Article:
Anyone who spends any time in photography forums discussing Canon lenses has seen this topic come up regularly: the comparisons between the 24-70 and 24-105mm L zoom options. If you follow this subject you are familiar with posts asking which of these lenses is “best” or claiming that one or another is great and the others are poor, and with the ensuing debates. Rather than re-writing what I have to say about this every time the subject comes up, I thought I would post once here and then link back to this article.
(Update 1/4/13: Things have changed in significant ways since I first posted this review back in 2011 – primarily with the introduction of two newer Canon 24-70mm L zooms. I have made a few updates to this post to reflect those changes. I have now had the opportunity to use the updated Canon EF 24-70mm f/2.8L II lens. It is also a very fine lens and a great performer. In addition, there is now a Canon EF 24-70mm f/4.0L IS USM lens as well, and the Canon 24-105mm f/4L F/4.0L IS lens is still available. Canon shooters have an over-abundance of good lenses that cover the 24mm to whatever-mm focal length range at this point. All three of these current lenses are excellent options and the functional differences among them now are the primary basis for selecting one over the others. If you need f/2.8 and are OK with a smaller focal length range and not having IS, the 24-70mm f/2.8 could well be your choice. If you can get along without f/2.8, are OK with the smaller focal length range, would like IS, can make use of semi-macro capabilities and want a smaller lens, then the 24-70mm f/4 IS lens can be a great option. If you don’t need f/2.8, but do value image stabilization and a significantly larger focal length range, the 24-105 is a wonderful choice. )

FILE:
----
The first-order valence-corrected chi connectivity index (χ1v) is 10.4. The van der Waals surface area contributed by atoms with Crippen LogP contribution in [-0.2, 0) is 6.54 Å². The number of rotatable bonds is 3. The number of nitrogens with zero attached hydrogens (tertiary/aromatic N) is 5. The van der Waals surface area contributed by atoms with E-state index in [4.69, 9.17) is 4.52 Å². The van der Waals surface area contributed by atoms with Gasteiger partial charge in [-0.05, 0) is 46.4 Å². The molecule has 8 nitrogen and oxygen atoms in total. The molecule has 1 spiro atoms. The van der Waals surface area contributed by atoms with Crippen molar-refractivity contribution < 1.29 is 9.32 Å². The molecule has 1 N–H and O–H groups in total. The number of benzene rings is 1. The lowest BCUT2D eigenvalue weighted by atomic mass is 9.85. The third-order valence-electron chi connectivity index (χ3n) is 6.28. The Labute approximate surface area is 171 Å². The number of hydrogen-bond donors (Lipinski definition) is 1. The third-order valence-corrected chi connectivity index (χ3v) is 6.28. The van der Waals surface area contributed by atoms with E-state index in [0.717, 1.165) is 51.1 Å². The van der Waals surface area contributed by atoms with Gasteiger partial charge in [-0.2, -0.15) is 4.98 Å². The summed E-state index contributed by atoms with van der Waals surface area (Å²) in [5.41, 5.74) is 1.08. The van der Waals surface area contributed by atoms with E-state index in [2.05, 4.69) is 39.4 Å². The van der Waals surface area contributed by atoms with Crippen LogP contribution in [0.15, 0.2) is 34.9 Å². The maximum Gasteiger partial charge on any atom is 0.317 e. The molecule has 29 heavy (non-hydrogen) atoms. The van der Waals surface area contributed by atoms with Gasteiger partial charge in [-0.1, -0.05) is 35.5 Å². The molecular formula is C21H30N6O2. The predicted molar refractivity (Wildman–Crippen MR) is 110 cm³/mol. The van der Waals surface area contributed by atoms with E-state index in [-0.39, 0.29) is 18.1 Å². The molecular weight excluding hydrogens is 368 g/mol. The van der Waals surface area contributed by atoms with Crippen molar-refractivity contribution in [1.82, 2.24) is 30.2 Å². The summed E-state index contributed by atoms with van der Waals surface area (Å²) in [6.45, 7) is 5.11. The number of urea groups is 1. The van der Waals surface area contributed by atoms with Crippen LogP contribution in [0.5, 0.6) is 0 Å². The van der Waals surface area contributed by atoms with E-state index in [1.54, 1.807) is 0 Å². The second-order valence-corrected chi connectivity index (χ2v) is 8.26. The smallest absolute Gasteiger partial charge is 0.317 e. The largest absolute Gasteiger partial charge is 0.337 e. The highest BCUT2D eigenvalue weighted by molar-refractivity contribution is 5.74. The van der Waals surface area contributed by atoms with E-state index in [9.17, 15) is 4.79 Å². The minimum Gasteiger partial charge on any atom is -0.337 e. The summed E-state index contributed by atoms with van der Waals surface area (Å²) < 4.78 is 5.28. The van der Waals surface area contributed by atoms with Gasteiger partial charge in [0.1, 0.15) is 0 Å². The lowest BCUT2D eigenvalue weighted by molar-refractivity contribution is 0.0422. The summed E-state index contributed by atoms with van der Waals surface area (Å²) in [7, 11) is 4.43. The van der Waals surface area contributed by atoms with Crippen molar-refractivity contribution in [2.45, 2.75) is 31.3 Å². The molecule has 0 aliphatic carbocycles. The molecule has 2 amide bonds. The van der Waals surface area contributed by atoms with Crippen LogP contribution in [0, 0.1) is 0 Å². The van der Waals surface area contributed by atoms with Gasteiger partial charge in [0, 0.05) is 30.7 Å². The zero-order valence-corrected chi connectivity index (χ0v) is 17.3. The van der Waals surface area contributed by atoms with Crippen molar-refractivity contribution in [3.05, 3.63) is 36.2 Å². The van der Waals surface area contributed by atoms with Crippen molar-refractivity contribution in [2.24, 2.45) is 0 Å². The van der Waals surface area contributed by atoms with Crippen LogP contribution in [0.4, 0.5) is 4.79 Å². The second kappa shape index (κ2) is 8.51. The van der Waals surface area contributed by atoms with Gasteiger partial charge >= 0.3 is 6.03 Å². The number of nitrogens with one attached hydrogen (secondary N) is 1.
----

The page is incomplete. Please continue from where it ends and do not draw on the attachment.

(Update 1/8/15: And now there is yet another lens in this general category from Canon, the EF 24-105mm f/3.5-5.6 IS STM Lens. I have incorporated some information about this option below.)
(A disclaimer: I own and use the 24-70mm f/2.8L II and the 24-105mm f/4L IS, but do not own the older 24-70 f/2.8 nor the new 24-70 f/4 IS and therefore only know the latter lenses by reputation, specifications, test results, reviews, and reports from fellow photographers.)
To begin with, a few general thoughts about comparing lenses and other gear:
- “Best” and “better” are relative rather than absolute concepts – what is “best” must be considered relative to each photographer’s particular needs. Rather than asking “Which is the best lens?” it makes more sense to ask, “Which is the best lens for me?“
- In many cases both (or all) of the compared lenses are excellent. When your personal comparison results in a decision that one thing is better than the other for you, it does not necessarily follow that “the other thing” is no good or even deficient in a general way or for other photographers.